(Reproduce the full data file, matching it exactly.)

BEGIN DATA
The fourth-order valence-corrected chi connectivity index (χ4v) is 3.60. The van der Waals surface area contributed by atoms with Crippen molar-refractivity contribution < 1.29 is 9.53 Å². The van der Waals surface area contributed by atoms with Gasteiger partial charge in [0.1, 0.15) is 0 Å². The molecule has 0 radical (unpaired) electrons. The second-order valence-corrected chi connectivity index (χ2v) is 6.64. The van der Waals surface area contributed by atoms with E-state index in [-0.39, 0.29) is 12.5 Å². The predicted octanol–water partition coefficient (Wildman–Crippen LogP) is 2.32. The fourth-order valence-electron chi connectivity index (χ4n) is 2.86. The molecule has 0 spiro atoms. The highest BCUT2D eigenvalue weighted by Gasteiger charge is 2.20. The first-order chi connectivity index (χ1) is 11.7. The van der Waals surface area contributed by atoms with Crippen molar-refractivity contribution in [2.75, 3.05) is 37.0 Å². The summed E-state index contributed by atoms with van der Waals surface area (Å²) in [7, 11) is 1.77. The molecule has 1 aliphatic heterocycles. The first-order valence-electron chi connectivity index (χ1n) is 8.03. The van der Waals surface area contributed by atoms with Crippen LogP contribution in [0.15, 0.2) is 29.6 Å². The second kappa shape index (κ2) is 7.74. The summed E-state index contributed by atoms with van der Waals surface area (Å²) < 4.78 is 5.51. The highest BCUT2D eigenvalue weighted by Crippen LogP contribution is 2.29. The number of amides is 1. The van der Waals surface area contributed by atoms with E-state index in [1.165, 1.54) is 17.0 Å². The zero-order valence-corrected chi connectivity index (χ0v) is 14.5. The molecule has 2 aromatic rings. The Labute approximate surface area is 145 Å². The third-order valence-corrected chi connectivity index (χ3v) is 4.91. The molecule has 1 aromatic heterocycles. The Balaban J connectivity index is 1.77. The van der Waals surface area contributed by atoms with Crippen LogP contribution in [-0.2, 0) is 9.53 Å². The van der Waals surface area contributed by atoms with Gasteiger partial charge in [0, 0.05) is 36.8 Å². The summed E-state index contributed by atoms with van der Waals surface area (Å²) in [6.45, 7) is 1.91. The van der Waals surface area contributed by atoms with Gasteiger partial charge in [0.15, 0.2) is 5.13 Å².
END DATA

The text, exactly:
The fourth-order valence-corrected chi connectivity index (χ4v) is 3.60. The van der Waals surface area contributed by atoms with Crippen molar-refractivity contribution < 1.29 is 9.53 Å². The van der Waals surface area contributed by atoms with Gasteiger partial charge in [0.1, 0.15) is 0 Å². The molecule has 0 radical (unpaired) electrons. The second-order valence-corrected chi connectivity index (χ2v) is 6.64. The van der Waals surface area contributed by atoms with E-state index in [-0.39, 0.29) is 12.5 Å². The predicted octanol–water partition coefficient (Wildman–Crippen LogP) is 2.32. The fourth-order valence-electron chi connectivity index (χ4n) is 2.86. The molecule has 0 spiro atoms. The highest BCUT2D eigenvalue weighted by Gasteiger charge is 2.20. The first-order chi connectivity index (χ1) is 11.7. The van der Waals surface area contributed by atoms with Crippen molar-refractivity contribution in [2.75, 3.05) is 37.0 Å². The summed E-state index contributed by atoms with van der Waals surface area (Å²) in [7, 11) is 1.77. The molecule has 1 aliphatic heterocycles. The first-order valence-electron chi connectivity index (χ1n) is 8.03. The van der Waals surface area contributed by atoms with Crippen LogP contribution in [0.15, 0.2) is 29.6 Å². The second kappa shape index (κ2) is 7.74. The summed E-state index contributed by atoms with van der Waals surface area (Å²) < 4.78 is 5.51. The highest BCUT2D eigenvalue weighted by Crippen LogP contribution is 2.29. The number of amides is 1. The van der Waals surface area contributed by atoms with E-state index in [1.165, 1.54) is 17.0 Å². The zero-order valence-corrected chi connectivity index (χ0v) is 14.5. The molecule has 2 aromatic rings. The Labute approximate surface area is 145 Å². The third-order valence-corrected chi connectivity index (χ3v) is 4.91. The molecule has 1 aromatic heterocycles. The Balaban J connectivity index is 1.77. The van der Waals surface area contributed by atoms with Crippen LogP contribution in [-0.2, 0) is 9.53 Å². The van der Waals surface area contributed by atoms with Gasteiger partial charge in [0, 0.05) is 36.8 Å². The summed E-state index contributed by atoms with van der Waals surface area (Å²) in [6.45, 7) is 1.91. The van der Waals surface area contributed by atoms with Gasteiger partial charge in [0.15, 0.2) is 5.13 Å².